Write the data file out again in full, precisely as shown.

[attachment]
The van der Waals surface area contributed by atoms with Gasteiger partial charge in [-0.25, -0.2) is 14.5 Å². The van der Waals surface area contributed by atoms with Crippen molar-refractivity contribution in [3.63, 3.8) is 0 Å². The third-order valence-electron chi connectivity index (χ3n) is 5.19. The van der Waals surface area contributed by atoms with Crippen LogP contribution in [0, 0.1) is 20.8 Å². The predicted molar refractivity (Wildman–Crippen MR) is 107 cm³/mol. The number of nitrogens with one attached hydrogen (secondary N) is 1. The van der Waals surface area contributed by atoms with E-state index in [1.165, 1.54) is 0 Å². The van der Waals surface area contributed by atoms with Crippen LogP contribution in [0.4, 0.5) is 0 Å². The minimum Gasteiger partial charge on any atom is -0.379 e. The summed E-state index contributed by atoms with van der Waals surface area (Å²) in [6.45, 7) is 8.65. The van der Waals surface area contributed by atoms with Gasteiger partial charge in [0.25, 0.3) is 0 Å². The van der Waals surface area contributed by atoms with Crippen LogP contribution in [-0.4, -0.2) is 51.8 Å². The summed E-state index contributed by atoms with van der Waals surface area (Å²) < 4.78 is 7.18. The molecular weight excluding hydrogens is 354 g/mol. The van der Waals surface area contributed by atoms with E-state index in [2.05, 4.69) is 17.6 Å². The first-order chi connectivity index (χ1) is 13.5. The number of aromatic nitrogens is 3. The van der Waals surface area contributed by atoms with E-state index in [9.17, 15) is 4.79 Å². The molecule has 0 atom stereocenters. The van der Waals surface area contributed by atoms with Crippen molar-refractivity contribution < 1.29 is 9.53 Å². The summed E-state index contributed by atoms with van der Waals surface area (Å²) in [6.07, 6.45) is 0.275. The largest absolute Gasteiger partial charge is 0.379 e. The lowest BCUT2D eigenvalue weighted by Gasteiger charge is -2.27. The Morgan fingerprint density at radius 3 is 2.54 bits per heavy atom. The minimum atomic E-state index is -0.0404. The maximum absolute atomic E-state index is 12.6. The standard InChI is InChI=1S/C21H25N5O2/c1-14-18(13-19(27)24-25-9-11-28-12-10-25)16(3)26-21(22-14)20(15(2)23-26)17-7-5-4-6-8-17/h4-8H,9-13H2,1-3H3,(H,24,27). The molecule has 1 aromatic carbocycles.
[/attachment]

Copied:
The van der Waals surface area contributed by atoms with Gasteiger partial charge in [-0.25, -0.2) is 14.5 Å². The van der Waals surface area contributed by atoms with Crippen molar-refractivity contribution in [3.63, 3.8) is 0 Å². The third-order valence-electron chi connectivity index (χ3n) is 5.19. The van der Waals surface area contributed by atoms with Crippen LogP contribution in [0, 0.1) is 20.8 Å². The predicted molar refractivity (Wildman–Crippen MR) is 107 cm³/mol. The number of nitrogens with one attached hydrogen (secondary N) is 1. The van der Waals surface area contributed by atoms with E-state index in [1.165, 1.54) is 0 Å². The van der Waals surface area contributed by atoms with Crippen LogP contribution in [0.4, 0.5) is 0 Å². The minimum Gasteiger partial charge on any atom is -0.379 e. The summed E-state index contributed by atoms with van der Waals surface area (Å²) in [6.45, 7) is 8.65. The van der Waals surface area contributed by atoms with Gasteiger partial charge in [0.25, 0.3) is 0 Å². The van der Waals surface area contributed by atoms with Crippen LogP contribution in [-0.4, -0.2) is 51.8 Å². The summed E-state index contributed by atoms with van der Waals surface area (Å²) < 4.78 is 7.18. The molecular weight excluding hydrogens is 354 g/mol. The van der Waals surface area contributed by atoms with E-state index in [2.05, 4.69) is 17.6 Å². The first-order chi connectivity index (χ1) is 13.5. The number of aromatic nitrogens is 3. The van der Waals surface area contributed by atoms with E-state index in [9.17, 15) is 4.79 Å². The molecule has 0 atom stereocenters. The van der Waals surface area contributed by atoms with Crippen molar-refractivity contribution < 1.29 is 9.53 Å². The summed E-state index contributed by atoms with van der Waals surface area (Å²) in [6.07, 6.45) is 0.275. The largest absolute Gasteiger partial charge is 0.379 e. The lowest BCUT2D eigenvalue weighted by Gasteiger charge is -2.27. The Morgan fingerprint density at radius 3 is 2.54 bits per heavy atom. The minimum atomic E-state index is -0.0404. The maximum absolute atomic E-state index is 12.6. The standard InChI is InChI=1S/C21H25N5O2/c1-14-18(13-19(27)24-25-9-11-28-12-10-25)16(3)26-21(22-14)20(15(2)23-26)17-7-5-4-6-8-17/h4-8H,9-13H2,1-3H3,(H,24,27). The molecule has 1 aromatic carbocycles.